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Writer Hans Janowitz claims to have gotten the idea for the film when he was at a carnival one day. He saw a strange man lurking in the shadows. The next day he heard that a girl was brutally murdered there. He went to the funeral and saw the same man lurking around. He had no proof that the strange man was the murderer, but he fleshed the whole idea out into his film.
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The sets were made out of paper, with the shadows painted on the walls.
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Played at one Paris theater for seven years.
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The final look and feel of the film was based as much on low-budget practicalities as it was on creative inspiration and expressionism. Electricity was strictly rationed in post-WWI Germany at the time the film was being shot, so director Robert Wiene ended up simply painting light beams on backdrops. Shooting on severely confined sets forced him to use unusual camera angles.
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Made before "horror" was a designated genre, this is sometimes cited as the first true horror film (although films with elements of the macabre were certainly made earlier).
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Weeks before the initial release of the film, posters with the tag line "Du mußt Caligari werden!" ("You have to become Caligari!") were put up in Berlin without the slightest hint that they were promotion for the upcoming movie.
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Sets were constructed for less than $800 and the leading actors were paid $30 a day.
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The physical appearance of Caligari was inspired by portraits of the German philosopher Arthur Schopenhauer.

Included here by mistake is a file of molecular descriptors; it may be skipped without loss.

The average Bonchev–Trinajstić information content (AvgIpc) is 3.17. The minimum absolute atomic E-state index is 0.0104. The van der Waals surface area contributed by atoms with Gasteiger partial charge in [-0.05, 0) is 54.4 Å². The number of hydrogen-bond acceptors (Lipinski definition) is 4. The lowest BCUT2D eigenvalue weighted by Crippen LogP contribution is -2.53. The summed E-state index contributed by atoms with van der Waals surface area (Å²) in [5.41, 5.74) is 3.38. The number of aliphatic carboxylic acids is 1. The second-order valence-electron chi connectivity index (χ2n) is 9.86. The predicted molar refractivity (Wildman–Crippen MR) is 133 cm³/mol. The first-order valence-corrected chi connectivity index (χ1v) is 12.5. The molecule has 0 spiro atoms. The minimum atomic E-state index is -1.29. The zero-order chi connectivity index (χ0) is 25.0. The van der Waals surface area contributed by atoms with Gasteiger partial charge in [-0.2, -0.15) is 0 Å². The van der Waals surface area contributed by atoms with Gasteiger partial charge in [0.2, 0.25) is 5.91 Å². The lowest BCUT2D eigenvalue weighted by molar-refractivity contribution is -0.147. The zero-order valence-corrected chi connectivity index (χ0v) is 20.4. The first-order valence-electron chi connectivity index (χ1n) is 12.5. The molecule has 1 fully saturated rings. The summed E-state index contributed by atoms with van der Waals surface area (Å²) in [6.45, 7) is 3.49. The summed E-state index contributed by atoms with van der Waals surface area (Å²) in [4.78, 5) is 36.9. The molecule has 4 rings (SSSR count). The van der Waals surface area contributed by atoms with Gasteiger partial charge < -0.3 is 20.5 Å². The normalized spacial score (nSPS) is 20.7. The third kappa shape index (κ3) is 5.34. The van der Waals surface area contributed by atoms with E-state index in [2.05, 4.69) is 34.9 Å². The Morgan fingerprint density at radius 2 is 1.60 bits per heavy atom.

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In the May 12, 1921, edition of the "Chicago Daily News", Carl Sandburg wrote of the film: "It is a healthy thing for Hollywood, Culver City, Universal City, and all other places where movie film is being produced that this photoplay has come along at this time. It is sure to have healthy hunches and show new possibilities in style and method to our American producers."
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Carl Mayer feigned madness to avoid military service, which led him to intense examinations from a military psychiatrist. The experience left them distrustful of authority, and that psychiatrist served as a model for the Caligari character.
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When the film opened at the Capitol Theater in New York in April 1921, some audience members reportedly booed and demanded their money back.
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In 1958, under the auspices of French Cinematheque curator Henri Langlois and historian Lotte Eisner, the set design of the film was recreated by its original art director Hermann Warm, and put on display in both Munich and East Berlin.
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No surviving copies of the script were believed to exist until the early 1950s when actor Werner Krauss revealed he still had his copy. That copy was purchased, after his death, by the German film archive Deutsche Kinemathek. It remained unavailable for public consumption until 1995, when a full transcript was published.
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When it premiered, the film was jeered and then withdrawn. Decla-Bioskop worked up a new promotional campaign and reopened it at Marmorhaus, another Berlin theater, and was a success.
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Hans Janowitz visited a fortune teller who predicted that he would survive the First World War. This inspired him to write the scene in which Cesare predicts Alan's death at the fair.
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Producer Erich Pommer wanted to have Fritz Lang as the film's director. Lang was interested, but then decided to work on another film, The Spiders - Episode 1: The Golden Sea (1919).